Get Carter – review
Call me a snob and you’d be partially right, but I am always open to being enlightened. I only recently discovered the delights of Northern Stage, as I had always been drawn towards, the Theatre Royal or Sunderland Empire. The ones that seem to bring in the big shows. Then two years ago we nearly haemorrhaged at the cost of tickets to the Panto for a family of four. Catherine suggested Get Santa (not related) at Northern stage instead, as a family ticket was around £50. It was a bargain and the production and show blew me away. I had naively assumed the “smaller” theatre wouldn’t have been as good. Since then we only look at the “Panto” at Northern Stage, as its unique quality sets it apart. Anyway.
Catherine piped up mid-dinner at Antico, “Do you fancy going to see Get Carter at Northern Stage Dad?”
You may recall that we’d been out for Abigail’s Birthday and Catherine had started to enjoy the red wine.
“Look there’s still tickets!”
She’d started to book tickets online, on her phone, with a slow unresponsive connection (bear with me there is a point to this rambling intro).
“There, it’s booked!”
Cat, her Dad, Brother and me had been looped in to see Get Carter. Her brother was a huge fan of the film, I, on the other hand, had never seen it.
We arrived with around 10 minutes to go, bursting for the loo, I ripped off a ticket and said I’ll meet you in there if you’ve gone in. They hadn’t they were still at the bar. So we all went in to sit together. Cat had started to look for row numbers from the back, to which I thought she was crazy as the ticket clearly said A20 (front row near the middle). Turns out she was right, the remaining tickets were Row L 12 – 14. The moral here is don’t try to book four tickets while drunk on an iPhone.
As I mentioned before the production at Northern Stage has so far blown me away. The attention to detail is more than I could have expected and the stage set up for Get Carter was no different.
The stage was backed with a huge brick wall, with an archway which gave way to a large overspilling pile of bricks. My photo really doesn’t do the set justice and from the front row it was hard to get a wider shot. The Archway dripped water, while smoke/mist funnelled through. The setting gave it a dark sinister feel to it. I sat in the front row, next to a man from South Shields, who commented that he loved being in the front row as you really feel part of the action. With the ambient backtrack and eerie feel I was starting to think I was too close to the action.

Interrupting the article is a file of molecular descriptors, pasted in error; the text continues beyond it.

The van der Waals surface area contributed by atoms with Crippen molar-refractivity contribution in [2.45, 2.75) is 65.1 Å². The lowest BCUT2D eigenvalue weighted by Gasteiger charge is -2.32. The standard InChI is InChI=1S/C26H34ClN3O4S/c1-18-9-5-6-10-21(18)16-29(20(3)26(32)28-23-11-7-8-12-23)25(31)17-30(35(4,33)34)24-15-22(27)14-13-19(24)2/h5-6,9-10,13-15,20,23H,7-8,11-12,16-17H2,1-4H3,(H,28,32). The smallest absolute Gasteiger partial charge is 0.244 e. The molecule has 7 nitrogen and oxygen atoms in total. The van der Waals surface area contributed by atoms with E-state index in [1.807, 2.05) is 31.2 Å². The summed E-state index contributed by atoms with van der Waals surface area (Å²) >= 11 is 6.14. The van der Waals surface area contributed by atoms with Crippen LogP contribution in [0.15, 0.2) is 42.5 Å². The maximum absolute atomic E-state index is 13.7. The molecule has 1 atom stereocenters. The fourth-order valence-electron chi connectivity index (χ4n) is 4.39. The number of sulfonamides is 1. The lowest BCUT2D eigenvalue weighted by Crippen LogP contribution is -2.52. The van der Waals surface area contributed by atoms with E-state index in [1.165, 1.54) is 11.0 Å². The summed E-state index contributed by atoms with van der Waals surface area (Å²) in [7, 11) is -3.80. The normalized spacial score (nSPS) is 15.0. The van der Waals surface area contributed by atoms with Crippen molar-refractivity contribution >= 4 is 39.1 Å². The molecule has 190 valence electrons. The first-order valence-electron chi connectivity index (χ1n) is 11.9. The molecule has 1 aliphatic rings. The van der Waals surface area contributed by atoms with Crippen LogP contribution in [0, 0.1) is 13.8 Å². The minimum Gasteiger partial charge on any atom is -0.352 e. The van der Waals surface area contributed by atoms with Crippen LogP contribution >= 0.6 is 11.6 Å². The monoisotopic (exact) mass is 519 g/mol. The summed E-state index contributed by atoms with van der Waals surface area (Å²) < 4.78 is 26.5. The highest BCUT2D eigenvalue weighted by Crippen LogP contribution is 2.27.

A coffin rested on two trestles in the middle of the stage.
The music stopped and the lighting changed on stage Jack Carter walked on stage, talking to his dead brother Frank. Although Frank was dead (in the coffin) the spiritual Frank that remained on stage throughout was sitting behind a drum kit on the right of the stage. This visual allowed Jack to talk to his brother and recount lengthy monologues about his life. Something didn’t seem to add up with the way his brother had died, so Jack takes it upon himself to get to the bottom of it and avenge his death.
Although the stage set up limited the visual situations, the acting and presences took you from Family Home, to Pub, to casino, to Seaside pier. Being closer to the action did make me feel more involved, which as the play and store gets quite violent wasn’t always the most comfortable. One scene in the first half sees Jack visiting an old “friend” at a casino, where he starts to piece together more details about his brother. Everyone leaves and as Jack lets spill a mouthful of expletives, he whips a green table cover from a table shooting several hands of poker across the stage. Or from where I was sitting, into my forehead, neck, chest and lap. This would have made a souvenir if a stagehand hadn’t been collecting them up at the interval.
Without spoiling the show or giving away too much, I will say I sat there gripped by every character and was totally immersed into the gangland darkness of Newcastle’s past. The violence was tolerable, the language was very expletive and the storytelling was second to none. Kevin Wathen (Jack Carter) carried the character effortlessly and you could really feel his passion for the role throughout. We were amazed by the amount of script he was involved with, as a large chunk of the dialogue was between him and his dead brother.
We’ve already recommended this to several friends to keep an eye on the tour. It will be back in our region mid-April at Durham’s Gala Theatre.